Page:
Once a chasid from a neighboring town came to his Rebbe, Rabbi Zvi Hersh of Riminov, and begged him to somehow intercede so that his father-in-law would die. "What!" exclaimed R. Hersh, "What are you talking about."

Once a chasid...begged him to somehow intercede so that his father-in-law would die.

"Well, my father-in-law is very old, already more than 100 years old," explained the chasid, "And he has to be watched over all the time. He can't really do much for himself, and he is miserable most of the time. He doesn't learn and doesn't pray any more. He has had enough of life already, but he just keeps hanging on day after day, week after week, year after year."

The Riminover didn't really know what to say, but he reasoned that a Jew who lived to such an age must have some kind of merit. He commanded the chasid to bring in the old man to speak with him. The chasid protested saying that his father-in-law was too old and too feeble, but the rebbe wouldn't relent. "Bring him in anyway as I have requested," he ordered.

So they picked up the old man, put him in a wagon and brought him to Riminov. They carried him in on a bed and placed him in front of the Rebbe. R. Hersh began to ask him questions. He soon found out that the old man was a simple but boorish Jew. He had been a wagon driver all of his life. He recited the prayers in the morning, but his real interest was to get to breakfast. He went to shul on Shabbos, but the cholent (Sabbath stew) served at the end was his main reason.

The Riminover peppered him with more questions to find out if the old Jew could remember any reason that might account for his many years. Maybe there was some special mitzvah that he did once or some experience, maybe he met a tzadik, a special holy Jew, on some noteworthy occasion that could have helped him to merit a long life.

But they promised me a good wage and the same food that I would eat at home and then some.

The old Jew recalled that once some young Torah scholars had asked him to take them for Shabbos to a town about a half a day's journey away called Lujzinsk. "They pleaded with me, he reminisced, "but I didn't want to go. I told them that I like Shabbos at home with my bed and my cholent. But they promised me a good wage and the same food that I would eat at home and then some. So I finally agreed and we set off. We got there not long before Shabbos and they set me up in a nice hotel."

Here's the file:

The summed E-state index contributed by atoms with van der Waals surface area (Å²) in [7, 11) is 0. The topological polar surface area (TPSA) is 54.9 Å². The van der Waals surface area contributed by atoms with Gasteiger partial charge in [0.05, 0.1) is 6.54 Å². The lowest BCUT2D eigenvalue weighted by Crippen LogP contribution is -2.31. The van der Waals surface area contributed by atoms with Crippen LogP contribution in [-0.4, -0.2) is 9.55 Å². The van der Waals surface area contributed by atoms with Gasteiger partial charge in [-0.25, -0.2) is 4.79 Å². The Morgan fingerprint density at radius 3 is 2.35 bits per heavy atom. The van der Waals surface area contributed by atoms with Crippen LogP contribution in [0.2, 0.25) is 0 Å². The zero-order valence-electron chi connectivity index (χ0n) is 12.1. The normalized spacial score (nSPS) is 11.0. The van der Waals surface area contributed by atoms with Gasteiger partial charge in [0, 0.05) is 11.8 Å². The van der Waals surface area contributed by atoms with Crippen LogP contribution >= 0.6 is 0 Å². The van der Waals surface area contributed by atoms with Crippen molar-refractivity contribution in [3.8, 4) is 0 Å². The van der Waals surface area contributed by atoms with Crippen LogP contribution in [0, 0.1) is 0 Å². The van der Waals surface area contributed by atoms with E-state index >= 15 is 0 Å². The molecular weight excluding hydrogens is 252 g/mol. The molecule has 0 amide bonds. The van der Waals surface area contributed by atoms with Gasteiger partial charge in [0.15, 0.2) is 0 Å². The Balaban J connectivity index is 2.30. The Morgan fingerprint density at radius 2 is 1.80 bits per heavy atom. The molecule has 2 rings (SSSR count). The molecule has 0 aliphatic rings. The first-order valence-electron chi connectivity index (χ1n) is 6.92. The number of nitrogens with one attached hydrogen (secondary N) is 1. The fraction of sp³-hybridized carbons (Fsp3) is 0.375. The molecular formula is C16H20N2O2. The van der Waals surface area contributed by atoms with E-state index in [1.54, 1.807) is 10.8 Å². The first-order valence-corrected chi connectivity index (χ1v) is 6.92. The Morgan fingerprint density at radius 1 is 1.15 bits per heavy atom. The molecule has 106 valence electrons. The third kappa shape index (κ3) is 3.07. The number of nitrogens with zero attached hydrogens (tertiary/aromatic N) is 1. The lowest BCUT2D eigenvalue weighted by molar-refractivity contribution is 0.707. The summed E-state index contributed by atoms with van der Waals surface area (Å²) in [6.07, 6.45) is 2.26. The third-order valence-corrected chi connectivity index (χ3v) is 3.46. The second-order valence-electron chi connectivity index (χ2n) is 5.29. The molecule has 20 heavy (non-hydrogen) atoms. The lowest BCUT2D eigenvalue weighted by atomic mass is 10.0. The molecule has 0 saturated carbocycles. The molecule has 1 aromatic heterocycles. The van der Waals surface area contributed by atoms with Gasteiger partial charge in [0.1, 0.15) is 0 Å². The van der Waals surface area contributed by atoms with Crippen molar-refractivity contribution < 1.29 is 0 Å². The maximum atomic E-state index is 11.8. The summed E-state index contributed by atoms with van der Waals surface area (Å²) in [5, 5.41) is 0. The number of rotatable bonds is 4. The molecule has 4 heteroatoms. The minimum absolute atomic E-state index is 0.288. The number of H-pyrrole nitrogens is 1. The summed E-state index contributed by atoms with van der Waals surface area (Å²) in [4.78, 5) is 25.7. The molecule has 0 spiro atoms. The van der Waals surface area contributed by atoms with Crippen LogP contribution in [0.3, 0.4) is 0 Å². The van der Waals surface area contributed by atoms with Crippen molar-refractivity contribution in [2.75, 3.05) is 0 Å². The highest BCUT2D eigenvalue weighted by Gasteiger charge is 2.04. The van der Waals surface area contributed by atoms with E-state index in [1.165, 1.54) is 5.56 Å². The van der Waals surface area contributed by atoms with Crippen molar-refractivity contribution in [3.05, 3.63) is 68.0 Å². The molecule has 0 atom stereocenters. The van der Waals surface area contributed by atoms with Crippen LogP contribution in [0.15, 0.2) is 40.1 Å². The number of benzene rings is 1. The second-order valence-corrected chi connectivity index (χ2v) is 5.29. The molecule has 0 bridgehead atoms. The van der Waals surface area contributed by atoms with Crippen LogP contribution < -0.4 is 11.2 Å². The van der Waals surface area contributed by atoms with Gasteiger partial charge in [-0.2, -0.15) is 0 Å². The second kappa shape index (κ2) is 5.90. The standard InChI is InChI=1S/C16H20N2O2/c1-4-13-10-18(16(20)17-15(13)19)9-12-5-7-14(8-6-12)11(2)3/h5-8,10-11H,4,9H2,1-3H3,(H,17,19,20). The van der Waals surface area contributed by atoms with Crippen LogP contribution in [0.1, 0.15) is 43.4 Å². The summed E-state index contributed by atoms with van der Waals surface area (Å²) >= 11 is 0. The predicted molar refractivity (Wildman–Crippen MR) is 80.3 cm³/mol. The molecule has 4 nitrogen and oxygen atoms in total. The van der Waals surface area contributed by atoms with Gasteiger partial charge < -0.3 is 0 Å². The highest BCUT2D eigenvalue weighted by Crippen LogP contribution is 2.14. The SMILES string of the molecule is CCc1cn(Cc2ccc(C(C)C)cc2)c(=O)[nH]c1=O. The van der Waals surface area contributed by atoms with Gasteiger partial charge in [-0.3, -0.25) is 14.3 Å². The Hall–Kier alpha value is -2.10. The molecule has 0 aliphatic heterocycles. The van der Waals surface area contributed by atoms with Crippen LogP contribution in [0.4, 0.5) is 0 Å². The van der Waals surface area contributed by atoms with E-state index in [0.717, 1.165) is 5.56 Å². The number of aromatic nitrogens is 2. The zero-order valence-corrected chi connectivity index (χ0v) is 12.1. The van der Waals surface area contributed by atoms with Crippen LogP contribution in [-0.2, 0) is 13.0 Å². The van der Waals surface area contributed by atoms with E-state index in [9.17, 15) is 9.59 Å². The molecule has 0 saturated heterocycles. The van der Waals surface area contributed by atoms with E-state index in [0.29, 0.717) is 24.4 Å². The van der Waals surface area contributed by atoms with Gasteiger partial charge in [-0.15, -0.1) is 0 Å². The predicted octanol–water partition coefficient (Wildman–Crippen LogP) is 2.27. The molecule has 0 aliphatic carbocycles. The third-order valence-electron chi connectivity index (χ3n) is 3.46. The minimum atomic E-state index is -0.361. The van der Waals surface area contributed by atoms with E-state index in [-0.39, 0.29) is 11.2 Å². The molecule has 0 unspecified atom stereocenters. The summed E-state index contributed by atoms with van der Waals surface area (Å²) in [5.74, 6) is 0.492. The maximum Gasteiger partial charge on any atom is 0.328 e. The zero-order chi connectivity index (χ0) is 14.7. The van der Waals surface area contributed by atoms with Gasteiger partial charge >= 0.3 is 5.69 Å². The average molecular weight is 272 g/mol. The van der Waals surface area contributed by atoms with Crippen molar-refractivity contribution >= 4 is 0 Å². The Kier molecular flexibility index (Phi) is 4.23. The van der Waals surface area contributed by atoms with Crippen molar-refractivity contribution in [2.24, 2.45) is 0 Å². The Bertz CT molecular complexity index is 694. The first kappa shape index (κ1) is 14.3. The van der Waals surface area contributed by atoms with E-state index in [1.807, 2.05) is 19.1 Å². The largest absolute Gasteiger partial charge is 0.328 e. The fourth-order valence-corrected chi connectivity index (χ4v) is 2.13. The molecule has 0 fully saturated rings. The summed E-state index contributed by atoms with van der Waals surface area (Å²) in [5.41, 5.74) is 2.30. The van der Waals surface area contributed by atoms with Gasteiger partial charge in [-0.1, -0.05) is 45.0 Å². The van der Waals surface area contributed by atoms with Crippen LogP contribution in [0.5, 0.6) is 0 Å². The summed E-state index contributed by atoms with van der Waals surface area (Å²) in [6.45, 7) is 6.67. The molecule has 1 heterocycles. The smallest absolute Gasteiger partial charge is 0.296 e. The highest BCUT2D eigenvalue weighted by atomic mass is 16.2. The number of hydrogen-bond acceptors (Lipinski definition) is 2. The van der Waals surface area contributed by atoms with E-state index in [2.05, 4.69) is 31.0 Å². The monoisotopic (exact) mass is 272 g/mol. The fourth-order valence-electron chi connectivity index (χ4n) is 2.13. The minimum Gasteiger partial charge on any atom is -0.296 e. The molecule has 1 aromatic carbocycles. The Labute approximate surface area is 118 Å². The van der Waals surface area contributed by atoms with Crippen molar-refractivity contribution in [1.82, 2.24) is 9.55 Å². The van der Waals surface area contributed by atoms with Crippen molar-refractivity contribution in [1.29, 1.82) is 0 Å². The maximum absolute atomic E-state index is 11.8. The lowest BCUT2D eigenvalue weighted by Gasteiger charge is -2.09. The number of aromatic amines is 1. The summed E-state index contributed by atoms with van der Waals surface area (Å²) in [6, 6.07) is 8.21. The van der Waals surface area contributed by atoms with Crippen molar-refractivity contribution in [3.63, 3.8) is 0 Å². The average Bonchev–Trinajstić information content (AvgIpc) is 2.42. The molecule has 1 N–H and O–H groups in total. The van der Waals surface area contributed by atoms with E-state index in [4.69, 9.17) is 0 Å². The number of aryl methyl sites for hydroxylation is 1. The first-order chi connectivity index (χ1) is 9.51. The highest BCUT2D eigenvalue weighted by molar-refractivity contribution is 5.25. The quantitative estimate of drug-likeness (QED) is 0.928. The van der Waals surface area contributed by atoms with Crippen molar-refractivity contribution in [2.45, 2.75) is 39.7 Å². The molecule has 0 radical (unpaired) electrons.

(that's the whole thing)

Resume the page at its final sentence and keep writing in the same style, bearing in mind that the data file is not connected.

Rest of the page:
"Sure enough, right after the Shabbos Night prayers, they showed up with a great meal; everything just the way I like it. They came back a while later and asked me if I wanted to go with them to some kind of gathering, but I told them that I didn't come for that kind of thing, and they should let me sleep. So, being decent guys, they did."

"In the morning after the Morning prayers, they again brought me a good meal with a cholent even better than what I would have gotten at home. So I ate my fill and went down for a Shabbos nap. When I got woke up, it was already close to dark and nobody was around. I waited awhile, but none of my passengers showed their faces. So I went to look for them. I came to the shul and I heard the loudest singing and saw wildest dancing you can imagine. I was sure that they were all shikker (plastered). I peeked inside and saw empty bottles everywhere, and these guys were singing and dancing like anything. When I went in I saw that they were in a circle and they were all dancing around in a circle and one of them there in the middle. He must have been the chief drunk or something because he was tall and his face was red like fire and he was dancing with his eyes closed and they were all singing and dancing around him."